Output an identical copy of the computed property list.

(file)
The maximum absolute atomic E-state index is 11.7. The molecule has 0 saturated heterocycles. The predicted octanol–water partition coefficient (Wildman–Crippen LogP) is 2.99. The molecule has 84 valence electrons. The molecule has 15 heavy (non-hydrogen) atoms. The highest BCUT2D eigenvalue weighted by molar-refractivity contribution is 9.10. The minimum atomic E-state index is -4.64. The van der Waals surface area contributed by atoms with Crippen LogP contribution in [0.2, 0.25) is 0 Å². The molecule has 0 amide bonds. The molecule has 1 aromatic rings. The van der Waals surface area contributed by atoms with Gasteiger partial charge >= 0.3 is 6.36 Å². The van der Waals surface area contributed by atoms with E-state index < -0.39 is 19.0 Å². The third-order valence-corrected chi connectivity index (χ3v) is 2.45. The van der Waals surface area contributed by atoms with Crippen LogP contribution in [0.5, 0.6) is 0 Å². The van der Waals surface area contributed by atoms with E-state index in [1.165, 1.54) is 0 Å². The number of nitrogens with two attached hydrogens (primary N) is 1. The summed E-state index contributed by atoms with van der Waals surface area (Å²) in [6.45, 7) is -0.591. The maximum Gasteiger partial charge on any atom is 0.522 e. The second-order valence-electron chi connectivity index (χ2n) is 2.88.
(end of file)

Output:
The maximum absolute atomic E-state index is 11.7. The molecule has 0 saturated heterocycles. The predicted octanol–water partition coefficient (Wildman–Crippen LogP) is 2.99. The molecule has 84 valence electrons. The molecule has 15 heavy (non-hydrogen) atoms. The highest BCUT2D eigenvalue weighted by molar-refractivity contribution is 9.10. The minimum atomic E-state index is -4.64. The van der Waals surface area contributed by atoms with Crippen LogP contribution in [0.2, 0.25) is 0 Å². The molecule has 0 amide bonds. The molecule has 1 aromatic rings. The van der Waals surface area contributed by atoms with Gasteiger partial charge >= 0.3 is 6.36 Å². The van der Waals surface area contributed by atoms with E-state index < -0.39 is 19.0 Å². The third-order valence-corrected chi connectivity index (χ3v) is 2.45. The van der Waals surface area contributed by atoms with Crippen LogP contribution in [0.5, 0.6) is 0 Å². The van der Waals surface area contributed by atoms with E-state index in [1.165, 1.54) is 0 Å². The number of nitrogens with two attached hydrogens (primary N) is 1. The summed E-state index contributed by atoms with van der Waals surface area (Å²) in [6.45, 7) is -0.591. The maximum Gasteiger partial charge on any atom is 0.522 e. The second-order valence-electron chi connectivity index (χ2n) is 2.88.